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I withheld too much in taxes this year. I will benefit a good amount from the Lifetime Learning Credit, which I hadn't heard about until today. Even if I don't pay a cent in taxes for the rest of the year I will still get a refund come next year. As such, I want to make my remaining 2017 paychecks as beefy as possible, but I also don't want to face an IRS penalty.

My concern stems from this passage in IRS Publication 505:

Penalties

You may have to pay a penalty of $500 if both of the following apply.

  • You make statements or claim withholding allowances on your Form W-4 that reduce the amount of tax withheld.
  • You have no reasonable basis for those statements or allowances at the time you prepare your Form W-4.
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You may have to pay a penalty of $500 if both of the following apply.

What the IRS really cares about is you not withholding enough, so that you send them a big check (EDIT: during tax season).

https://www.irs.gov/taxtopics/tc300/tc306

The United States income tax system is a pay-as-you-go tax system

If you didn't pay enough tax throughout the year, either through withholding or by making estimated tax payments, you may have to pay a penalty for underpayment of estimated tax.

Thus, tweaking things now to not get a huge refund is ok.

Just remember to update your W-4 in January!!!

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IRS Publication 505 discusses the penalty for filling out form W-4 incorrectly:

Penalties

You may have to pay a penalty of $500 if both of the following apply.

  • You make statements or claim withholding allowances on your Form W-4 that reduce the amount of tax withheld.

  • You have no reasonable basis for those statements or allowances at the time you prepare your Form W-4.

There is also a criminal penalty for willfully supplying false or fraudulent information on your Form W-4 or for willfully failing to supply information that would increase the amount withheld. The penalty upon conviction can be either a fine of up to $1,000 or imprisonment for up to 1 year, or both.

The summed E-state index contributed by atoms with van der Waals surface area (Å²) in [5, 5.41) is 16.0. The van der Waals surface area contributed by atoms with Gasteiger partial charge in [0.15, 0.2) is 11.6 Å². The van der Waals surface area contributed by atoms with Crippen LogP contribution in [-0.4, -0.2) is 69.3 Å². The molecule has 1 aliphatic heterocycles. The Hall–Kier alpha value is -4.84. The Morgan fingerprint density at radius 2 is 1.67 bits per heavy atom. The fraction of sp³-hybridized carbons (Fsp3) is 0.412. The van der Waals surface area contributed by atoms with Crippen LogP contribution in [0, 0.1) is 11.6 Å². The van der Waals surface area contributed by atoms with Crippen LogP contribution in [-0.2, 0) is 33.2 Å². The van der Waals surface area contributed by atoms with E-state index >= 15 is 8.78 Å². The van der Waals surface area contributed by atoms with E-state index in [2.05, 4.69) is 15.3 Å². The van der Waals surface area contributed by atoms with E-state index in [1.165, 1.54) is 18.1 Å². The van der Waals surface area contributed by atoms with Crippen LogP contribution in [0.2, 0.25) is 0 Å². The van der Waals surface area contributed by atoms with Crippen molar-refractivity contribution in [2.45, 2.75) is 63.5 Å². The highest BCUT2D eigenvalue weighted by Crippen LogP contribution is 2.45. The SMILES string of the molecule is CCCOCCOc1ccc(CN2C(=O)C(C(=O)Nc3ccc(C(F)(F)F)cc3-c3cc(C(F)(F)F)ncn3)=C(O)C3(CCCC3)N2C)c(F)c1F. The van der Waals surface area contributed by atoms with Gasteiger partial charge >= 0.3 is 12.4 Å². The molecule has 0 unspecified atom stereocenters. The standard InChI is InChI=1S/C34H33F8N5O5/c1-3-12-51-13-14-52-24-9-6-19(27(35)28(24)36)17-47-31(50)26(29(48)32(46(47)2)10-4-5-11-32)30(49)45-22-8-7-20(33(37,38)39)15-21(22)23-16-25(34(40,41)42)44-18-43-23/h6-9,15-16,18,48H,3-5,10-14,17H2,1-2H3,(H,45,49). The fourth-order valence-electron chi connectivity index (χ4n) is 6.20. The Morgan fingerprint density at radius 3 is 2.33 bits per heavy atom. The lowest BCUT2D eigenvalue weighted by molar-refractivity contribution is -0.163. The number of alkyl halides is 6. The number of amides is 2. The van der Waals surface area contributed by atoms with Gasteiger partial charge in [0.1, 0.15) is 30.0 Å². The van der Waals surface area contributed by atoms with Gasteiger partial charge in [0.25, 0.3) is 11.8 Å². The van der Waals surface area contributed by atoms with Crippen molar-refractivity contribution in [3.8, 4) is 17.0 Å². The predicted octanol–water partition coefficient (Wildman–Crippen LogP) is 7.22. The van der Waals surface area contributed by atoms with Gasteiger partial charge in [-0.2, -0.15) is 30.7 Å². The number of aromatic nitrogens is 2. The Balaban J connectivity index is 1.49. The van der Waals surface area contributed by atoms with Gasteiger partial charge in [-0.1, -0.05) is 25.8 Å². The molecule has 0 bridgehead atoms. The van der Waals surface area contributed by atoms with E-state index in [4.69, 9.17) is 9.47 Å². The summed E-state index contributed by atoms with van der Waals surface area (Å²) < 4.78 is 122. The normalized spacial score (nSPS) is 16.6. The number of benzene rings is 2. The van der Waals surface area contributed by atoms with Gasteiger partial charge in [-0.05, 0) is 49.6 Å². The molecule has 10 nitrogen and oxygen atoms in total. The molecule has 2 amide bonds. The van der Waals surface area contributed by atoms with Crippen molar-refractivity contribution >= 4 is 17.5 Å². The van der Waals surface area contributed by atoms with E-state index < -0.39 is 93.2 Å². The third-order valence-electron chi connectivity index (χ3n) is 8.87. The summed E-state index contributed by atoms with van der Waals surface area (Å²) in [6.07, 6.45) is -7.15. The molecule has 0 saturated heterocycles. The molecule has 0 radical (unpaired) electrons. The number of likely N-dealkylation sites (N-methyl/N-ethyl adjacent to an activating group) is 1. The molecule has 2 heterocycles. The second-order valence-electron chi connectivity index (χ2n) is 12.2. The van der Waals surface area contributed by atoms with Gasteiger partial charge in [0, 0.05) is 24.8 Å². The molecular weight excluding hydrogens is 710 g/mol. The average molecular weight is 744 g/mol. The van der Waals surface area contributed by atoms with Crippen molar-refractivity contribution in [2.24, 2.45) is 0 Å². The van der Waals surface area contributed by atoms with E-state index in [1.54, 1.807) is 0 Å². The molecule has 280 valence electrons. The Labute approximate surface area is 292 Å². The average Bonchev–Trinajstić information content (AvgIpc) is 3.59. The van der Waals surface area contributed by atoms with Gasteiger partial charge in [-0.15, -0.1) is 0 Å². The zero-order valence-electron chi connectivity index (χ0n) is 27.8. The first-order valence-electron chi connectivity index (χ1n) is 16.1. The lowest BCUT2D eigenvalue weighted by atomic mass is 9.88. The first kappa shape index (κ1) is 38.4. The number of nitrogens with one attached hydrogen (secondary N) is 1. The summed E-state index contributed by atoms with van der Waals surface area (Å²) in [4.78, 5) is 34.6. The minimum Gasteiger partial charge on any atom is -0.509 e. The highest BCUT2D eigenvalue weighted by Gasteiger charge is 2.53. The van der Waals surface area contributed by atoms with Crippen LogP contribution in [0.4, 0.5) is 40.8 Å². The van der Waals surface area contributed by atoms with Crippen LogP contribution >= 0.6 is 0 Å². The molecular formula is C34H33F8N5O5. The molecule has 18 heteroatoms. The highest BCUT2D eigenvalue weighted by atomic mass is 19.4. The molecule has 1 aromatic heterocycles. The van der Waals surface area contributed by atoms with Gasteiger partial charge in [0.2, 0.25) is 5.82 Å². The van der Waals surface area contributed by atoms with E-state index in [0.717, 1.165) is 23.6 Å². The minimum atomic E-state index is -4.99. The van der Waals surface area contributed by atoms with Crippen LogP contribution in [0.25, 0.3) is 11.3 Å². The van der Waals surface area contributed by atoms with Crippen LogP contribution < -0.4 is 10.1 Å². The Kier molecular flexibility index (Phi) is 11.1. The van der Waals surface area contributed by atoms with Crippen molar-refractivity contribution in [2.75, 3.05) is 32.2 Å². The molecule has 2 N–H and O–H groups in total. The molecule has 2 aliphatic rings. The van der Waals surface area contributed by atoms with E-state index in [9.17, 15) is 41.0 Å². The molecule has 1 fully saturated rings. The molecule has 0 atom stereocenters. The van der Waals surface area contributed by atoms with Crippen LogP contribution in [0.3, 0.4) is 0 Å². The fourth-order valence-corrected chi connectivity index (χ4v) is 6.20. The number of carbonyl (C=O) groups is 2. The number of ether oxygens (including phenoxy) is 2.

These penalties will apply if you deliberately and knowingly falsify your Form W-4 in an attempt to reduce or eliminate the proper withholding of taxes. A simple error or an honest mistake will not result in one of these penalties. For example, a person who has tried to figure the number of withholding allowances correctly, but claims seven when the proper number is six, will not be charged a Form W-4 penalty. However, see chapter 4 for information on the penalty for underpaying your tax.

Of course, the question then becomes: What is considered a "reasonable basis" for the number of allowances that you claim? The text goes on to say that the penalty will only be assessed if you "deliberately and knowingly falsify your Form W-4 in an attempt to reduce or eliminate the proper withholding of taxes." In my very limited experience, the IRS doesn't care how many allowances you claim as long as the amount of tax you are having withheld is ultimately correct. In my situation, I claim many more allowances than the worksheets tell me I should. Because of my deductions, I end up with a refund every year regardless, meaning that I am still having more tax withheld than I owe, despite the high number of allowances claimed.

However, if you do claim a high number of allowances on your W-4, and then end up with a high tax bill on your tax return, that is another story. Be careful.

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You are not allowed to just claim as many allowances as you want. You might get away with it, as I did for many years, but that doesn't make it legal. You are likely to get away with it because employers don't routinely send W-4's to the IRS; they only do so when the IRS requests it. If the IRS does discover it, they may impose a penalty, even if you had the correct amount withheld to avoid an underwithholding penalty.

However, as far as I know, you are allowed to base the number of allowances you do claim on credits that will lower your taxes due. So in future years you can file a W-4 which will minimize your refund or amount due.

I am not clear if you are allowed to file a high-allowances W-4 to make up for overwithholding in the first part of the year. I would use the IRS W-4 calculator. As with all IRS tax advice, it's not binding on their part, but at least you can guess from how they implemented it, if the programmers thought it was legal to correct an early-overwithholding situation like yours with a bunch of allowances.

Source: careful reading of publication 505.

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